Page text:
It can be uncomfortable hanging out with Christians. I might feel like having a beer, but I don’t know if they’ll accept that. Sometimes I’m not even sure if my thoughts will be acceptable. I might literally say to myself, “Is it okay to have this thought? Should I admit to this frustration?”
Meanwhile, my non-Christian friends do not judge me. They don’t care if I have a beer or not. They don’t judge me for my thoughts or frustrations. If I’m feeling frustrated about something and talk about it, they really don’t care. They just accept it. They say, “I know what you mean. I’ve been frustrated that way too.” Their attitude is, “Yeah. You’re normal. Just like everybody else.”
I can sympathize with people who are struggling with something. We’re all human. So I don’t want anyone to feel uncomfortable around me. Believer or non-believer, I don’t judge them. I listen to them and love on them.
A guy can come to me in struggle and pain, and he can confide in me without fear of judgment. He can say, “Hey Jeremy, I’m struggling with something right now, and I want to tell my wife, but I’m afraid. I feel like a bad person.” I’m comfortable with this. I can say, “Yeah, I understand. I could probably go there too. And if I made the choices you made, I would be in the exact same spot.”
I don’t fear becoming like him in his sin. I think this is the mentality that Christians fall into sometimes, but it’s faulty. We have Jesus! He is with us always! There’s always going to be more grace than sin.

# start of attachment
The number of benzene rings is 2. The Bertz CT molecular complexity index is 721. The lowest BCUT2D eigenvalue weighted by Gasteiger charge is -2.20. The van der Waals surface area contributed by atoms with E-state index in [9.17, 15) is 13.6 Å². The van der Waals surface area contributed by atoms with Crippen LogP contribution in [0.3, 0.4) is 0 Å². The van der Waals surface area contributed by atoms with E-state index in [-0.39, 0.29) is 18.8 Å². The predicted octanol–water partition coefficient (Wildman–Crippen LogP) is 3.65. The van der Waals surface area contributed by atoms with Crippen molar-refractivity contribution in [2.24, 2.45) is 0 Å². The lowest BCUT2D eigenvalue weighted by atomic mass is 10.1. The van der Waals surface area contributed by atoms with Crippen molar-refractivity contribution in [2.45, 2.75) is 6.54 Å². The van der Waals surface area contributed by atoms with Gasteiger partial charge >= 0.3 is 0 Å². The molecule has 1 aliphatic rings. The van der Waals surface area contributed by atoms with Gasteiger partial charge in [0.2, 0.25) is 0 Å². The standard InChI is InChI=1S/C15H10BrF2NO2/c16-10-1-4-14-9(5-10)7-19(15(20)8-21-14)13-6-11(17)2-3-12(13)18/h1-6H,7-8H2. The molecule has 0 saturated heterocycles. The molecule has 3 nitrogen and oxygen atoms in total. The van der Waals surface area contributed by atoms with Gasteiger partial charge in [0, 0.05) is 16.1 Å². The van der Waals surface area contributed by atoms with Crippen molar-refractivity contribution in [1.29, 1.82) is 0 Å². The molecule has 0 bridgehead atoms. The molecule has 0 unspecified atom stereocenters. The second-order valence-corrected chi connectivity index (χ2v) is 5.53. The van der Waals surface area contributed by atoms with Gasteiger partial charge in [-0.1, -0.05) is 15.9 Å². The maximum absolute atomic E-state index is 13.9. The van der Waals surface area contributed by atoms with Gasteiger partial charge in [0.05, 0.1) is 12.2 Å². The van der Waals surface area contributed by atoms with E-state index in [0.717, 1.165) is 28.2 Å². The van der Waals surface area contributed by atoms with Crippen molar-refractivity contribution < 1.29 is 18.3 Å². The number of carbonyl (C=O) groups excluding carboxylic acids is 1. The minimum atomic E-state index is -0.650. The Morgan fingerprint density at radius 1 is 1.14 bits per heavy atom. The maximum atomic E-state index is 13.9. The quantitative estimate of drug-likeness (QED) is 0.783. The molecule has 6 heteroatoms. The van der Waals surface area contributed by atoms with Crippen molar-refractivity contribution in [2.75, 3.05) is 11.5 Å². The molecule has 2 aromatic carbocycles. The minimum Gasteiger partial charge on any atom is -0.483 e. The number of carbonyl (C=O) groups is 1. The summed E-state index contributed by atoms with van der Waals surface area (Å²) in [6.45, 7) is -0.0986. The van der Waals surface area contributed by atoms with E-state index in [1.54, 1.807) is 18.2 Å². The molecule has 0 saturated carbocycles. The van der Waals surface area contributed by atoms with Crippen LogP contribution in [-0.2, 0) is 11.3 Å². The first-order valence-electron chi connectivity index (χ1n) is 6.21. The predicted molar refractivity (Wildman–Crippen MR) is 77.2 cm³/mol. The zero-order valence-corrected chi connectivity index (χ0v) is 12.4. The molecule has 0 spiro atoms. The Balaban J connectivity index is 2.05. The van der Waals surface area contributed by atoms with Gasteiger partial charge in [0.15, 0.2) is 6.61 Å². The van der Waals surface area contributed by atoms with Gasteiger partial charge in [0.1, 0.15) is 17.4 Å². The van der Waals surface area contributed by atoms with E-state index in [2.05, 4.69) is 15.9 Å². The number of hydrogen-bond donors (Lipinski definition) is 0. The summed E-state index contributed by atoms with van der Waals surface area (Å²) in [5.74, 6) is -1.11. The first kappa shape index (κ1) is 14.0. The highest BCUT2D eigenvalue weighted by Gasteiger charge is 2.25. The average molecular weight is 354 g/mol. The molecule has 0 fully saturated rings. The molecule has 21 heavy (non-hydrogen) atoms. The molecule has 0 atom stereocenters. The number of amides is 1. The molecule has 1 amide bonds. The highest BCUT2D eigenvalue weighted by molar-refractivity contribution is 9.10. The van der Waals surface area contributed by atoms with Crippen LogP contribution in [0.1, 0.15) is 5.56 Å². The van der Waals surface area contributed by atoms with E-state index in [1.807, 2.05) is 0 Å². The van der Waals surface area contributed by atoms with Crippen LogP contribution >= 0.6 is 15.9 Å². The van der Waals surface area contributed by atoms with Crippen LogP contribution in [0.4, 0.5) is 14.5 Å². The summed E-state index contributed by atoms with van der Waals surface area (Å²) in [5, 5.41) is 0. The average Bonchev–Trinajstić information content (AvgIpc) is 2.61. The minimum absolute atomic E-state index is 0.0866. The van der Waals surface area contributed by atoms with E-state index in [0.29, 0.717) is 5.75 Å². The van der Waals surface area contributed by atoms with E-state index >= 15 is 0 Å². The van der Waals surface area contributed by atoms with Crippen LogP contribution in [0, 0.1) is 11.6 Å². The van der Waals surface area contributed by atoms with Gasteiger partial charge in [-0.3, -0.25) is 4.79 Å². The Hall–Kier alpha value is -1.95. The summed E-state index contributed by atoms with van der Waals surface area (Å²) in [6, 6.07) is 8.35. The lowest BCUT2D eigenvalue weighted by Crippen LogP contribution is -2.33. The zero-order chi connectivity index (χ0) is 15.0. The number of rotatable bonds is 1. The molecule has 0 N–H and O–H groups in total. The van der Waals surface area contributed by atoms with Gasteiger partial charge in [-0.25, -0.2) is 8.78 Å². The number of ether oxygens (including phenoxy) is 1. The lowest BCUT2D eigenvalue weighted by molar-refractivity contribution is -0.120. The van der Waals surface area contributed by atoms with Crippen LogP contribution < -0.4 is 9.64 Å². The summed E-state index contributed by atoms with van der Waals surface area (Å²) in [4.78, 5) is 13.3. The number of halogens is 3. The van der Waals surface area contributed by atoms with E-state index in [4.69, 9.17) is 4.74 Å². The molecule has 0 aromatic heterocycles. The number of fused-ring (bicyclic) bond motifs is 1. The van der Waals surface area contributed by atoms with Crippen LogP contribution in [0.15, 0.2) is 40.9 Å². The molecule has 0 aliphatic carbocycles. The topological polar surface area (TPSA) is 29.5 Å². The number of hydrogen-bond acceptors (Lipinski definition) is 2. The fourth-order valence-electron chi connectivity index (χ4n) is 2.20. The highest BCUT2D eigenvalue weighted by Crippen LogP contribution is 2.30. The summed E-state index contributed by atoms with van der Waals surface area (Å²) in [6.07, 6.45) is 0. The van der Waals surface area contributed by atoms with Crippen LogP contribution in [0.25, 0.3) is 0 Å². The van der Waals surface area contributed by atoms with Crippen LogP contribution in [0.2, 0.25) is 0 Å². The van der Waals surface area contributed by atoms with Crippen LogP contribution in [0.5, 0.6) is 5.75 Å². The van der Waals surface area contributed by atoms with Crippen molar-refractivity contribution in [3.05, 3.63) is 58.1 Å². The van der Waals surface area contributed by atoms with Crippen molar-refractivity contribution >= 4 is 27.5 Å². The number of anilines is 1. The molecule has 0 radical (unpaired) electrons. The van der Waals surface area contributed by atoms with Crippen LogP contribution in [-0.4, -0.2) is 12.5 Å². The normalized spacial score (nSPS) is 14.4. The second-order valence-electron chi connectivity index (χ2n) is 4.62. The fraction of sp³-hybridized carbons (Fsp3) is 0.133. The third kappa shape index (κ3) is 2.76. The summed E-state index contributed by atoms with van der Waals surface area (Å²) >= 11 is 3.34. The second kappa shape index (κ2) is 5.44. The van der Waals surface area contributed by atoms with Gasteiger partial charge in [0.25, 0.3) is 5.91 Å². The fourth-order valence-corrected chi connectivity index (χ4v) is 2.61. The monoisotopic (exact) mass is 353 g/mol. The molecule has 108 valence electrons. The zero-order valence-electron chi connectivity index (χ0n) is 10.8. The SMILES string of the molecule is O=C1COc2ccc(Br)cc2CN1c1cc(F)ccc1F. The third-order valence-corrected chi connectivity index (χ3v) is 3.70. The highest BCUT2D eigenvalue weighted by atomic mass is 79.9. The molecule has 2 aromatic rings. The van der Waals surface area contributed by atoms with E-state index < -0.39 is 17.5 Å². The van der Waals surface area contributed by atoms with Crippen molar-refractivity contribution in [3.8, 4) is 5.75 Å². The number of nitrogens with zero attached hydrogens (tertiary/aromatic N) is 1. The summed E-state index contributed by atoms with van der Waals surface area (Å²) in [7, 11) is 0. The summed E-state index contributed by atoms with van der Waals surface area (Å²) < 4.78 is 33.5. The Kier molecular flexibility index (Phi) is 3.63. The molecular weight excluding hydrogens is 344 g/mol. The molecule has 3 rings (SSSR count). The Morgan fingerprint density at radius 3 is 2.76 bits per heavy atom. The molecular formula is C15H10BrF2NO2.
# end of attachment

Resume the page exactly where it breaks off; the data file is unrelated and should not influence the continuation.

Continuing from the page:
If I live by the Spirit, then I will act by the Spirit. So when someone confides in me, I can say, “Let’s figure out a way where we can help each other. I don’t want you to feel condemned around me. I want to love on you, man. I want to help you.”
I look at everybody, believers and non-believers, the same. We all sin. We all struggle. We all feel pain. I want to understand people’s pain. I want to understand their struggles. I want to be able to say, “You know what? I’ve been there, or I could easily go there.” And I want to help.
How many more people would feel comfortable around followers of Jesus if they were treated this way?
The night before Jesus was arrested, He celebrated Passover with the apostles, and then He washed their feet, telling them,
You call Me Teacher and Lord, and you say well, for so I am. If I then, your Lord and Teacher, have washed your feet, you also ought to wash one another’s feet. For I have given you an example, that you should do as I have done to you. (John 13:13-15)
Jesus is our judge, and yet He came as a servant king. When He knew His time with His beloved followers was ending, He did a job reserved for the lowest servant of the house. Why did He do that? He lowered himself in order to show humility. He said, “I have given you an example. Do as I have done.”
Humility doesn’t say, “I judge you.” Humility says, “I want to help you in your struggle and pain.”
That’s what He taught us. Let’s do that.
See you next Saturday.